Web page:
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McCarthy Tétrault Advance™ Building Capabilities for Growth

CIGI Institute for New Economic Thinking Law and Innovation: Is Intellectual Property a Path to Progress
Barry B. Sookman McCarthy Tétrault LLP bsookman@mccarthy.ca 416-601-7949
McCarthy Tétrault LLP / mccarthy.ca 13341939

April 12, 2014

Rationale for Patents
¬ Article I, § 8, cl. 8, of the U.S. Constitution gives Congress the power "[t]o promote the Progress of Science and useful Arts, by securing for limited Times to Authors and Inventors the exclusive Right to their respective Writings and Discoveries." ¬ It is considered a bargain (especially in Canadian patent law). The inventor secures exclusive rights in return for new, ingenious, useful and unobvious disclosures and dedication of the invention to the public when the term expires. ¬ Patent law is assumed to create incentives to invest in, engage in, and to take risks to do R&D that fosters innovation and new goods and services that benefit the public more than the disadvantages associated with patents.

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Goals of Patent Law
Promote the disclosure of inventions. This is assumed to have several beneficial results.

¬ It results in inventions that would not be disclosed or devised in the absence of a patent system.
¬ It results in knowledge that can be freely exploited when the patent expires. The benefit ensures both to the public that uses the invention to make products and to consumers who benefit from exploitation by others. ¬ The public disclosure through patent applications is immediately available for others to build upon. It speeds the progress of scientific endeavor and facilitates experimentation. ¬ The public disclosure requirements to obtain a patent will stimulate further innovations.
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Limiting Monopolies
¬ Patent eligibility principles are broad to promote innovation, but are not unlimited. ¬ Patent laws requirements that an invention be novel, nonobvious, useful, and be fully described are intended to balance stimulating innovation without impeding progress. ¬ The novelty requirement is intended to ensure that patent law does not impede innovation by locking up information in the public domain.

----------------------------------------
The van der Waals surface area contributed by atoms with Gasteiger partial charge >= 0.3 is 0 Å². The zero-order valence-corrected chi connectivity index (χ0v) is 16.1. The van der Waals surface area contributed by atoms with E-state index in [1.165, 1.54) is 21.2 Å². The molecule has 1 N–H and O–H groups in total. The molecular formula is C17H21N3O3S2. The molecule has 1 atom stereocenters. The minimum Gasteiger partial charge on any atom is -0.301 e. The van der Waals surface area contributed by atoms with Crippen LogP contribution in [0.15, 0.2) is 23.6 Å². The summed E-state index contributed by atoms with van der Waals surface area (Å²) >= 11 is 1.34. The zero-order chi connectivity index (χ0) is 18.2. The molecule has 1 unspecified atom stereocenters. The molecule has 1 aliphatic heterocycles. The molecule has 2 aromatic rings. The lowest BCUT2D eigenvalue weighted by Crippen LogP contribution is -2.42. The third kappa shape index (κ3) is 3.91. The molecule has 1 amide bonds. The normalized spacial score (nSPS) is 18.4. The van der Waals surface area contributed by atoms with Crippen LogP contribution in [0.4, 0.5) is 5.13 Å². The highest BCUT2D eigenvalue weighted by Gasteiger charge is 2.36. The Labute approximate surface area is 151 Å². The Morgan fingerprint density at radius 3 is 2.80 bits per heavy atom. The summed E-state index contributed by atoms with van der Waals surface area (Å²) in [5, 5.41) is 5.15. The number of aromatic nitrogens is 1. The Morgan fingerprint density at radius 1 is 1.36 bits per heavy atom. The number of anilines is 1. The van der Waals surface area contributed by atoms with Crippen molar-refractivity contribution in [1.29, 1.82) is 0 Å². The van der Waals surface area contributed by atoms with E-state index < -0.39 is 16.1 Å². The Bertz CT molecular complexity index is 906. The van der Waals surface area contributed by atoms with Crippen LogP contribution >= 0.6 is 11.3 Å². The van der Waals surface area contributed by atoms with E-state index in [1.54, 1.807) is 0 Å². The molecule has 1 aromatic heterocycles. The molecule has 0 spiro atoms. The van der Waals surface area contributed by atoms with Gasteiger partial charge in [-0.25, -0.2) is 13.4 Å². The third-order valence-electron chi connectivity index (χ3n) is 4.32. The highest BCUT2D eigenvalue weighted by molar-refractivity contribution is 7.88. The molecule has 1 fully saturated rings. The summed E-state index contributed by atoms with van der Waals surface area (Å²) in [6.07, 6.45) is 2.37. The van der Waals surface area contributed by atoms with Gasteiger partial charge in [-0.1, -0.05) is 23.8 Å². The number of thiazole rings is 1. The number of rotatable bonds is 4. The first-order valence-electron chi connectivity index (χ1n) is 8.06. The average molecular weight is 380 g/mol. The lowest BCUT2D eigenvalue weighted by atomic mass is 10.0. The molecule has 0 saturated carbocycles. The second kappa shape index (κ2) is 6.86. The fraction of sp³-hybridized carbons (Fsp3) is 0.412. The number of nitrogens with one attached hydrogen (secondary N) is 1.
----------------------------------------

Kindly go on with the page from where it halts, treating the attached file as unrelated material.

¬ The “not obvious” requirement is intended to preclude patents to something that would have been obvious to a person of ordinary skill in the art.
¬ The disclosure (sufficiency) requirement is intended to enable third parties to make and use the invention and to know the boundaries of the invention. The public is supposed to know what is “safe and lawful”. ¬ It is assumed that free exploitation of ideas will be the rule to which the protection of patents is the exception.

McCarthy Tétrault LLP / mccarthy.ca 13341939

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Patents &Progress
¬ Patents role in supporting innovation. ¬ Study patents/reverse engineering.

¬ Inventing technologies/patents.
¬ The proliferation of patents, patent thickets, multiple patents covering products, SEPs. ¬ Patents with claims that are too broad, vague or, of questionable validity. ¬ Patent assertion entities (NPEs and patent trolls). ¬ One size fits all.

¬ Rocket dockets, jury trials, international patent wars.
¬ IP education.

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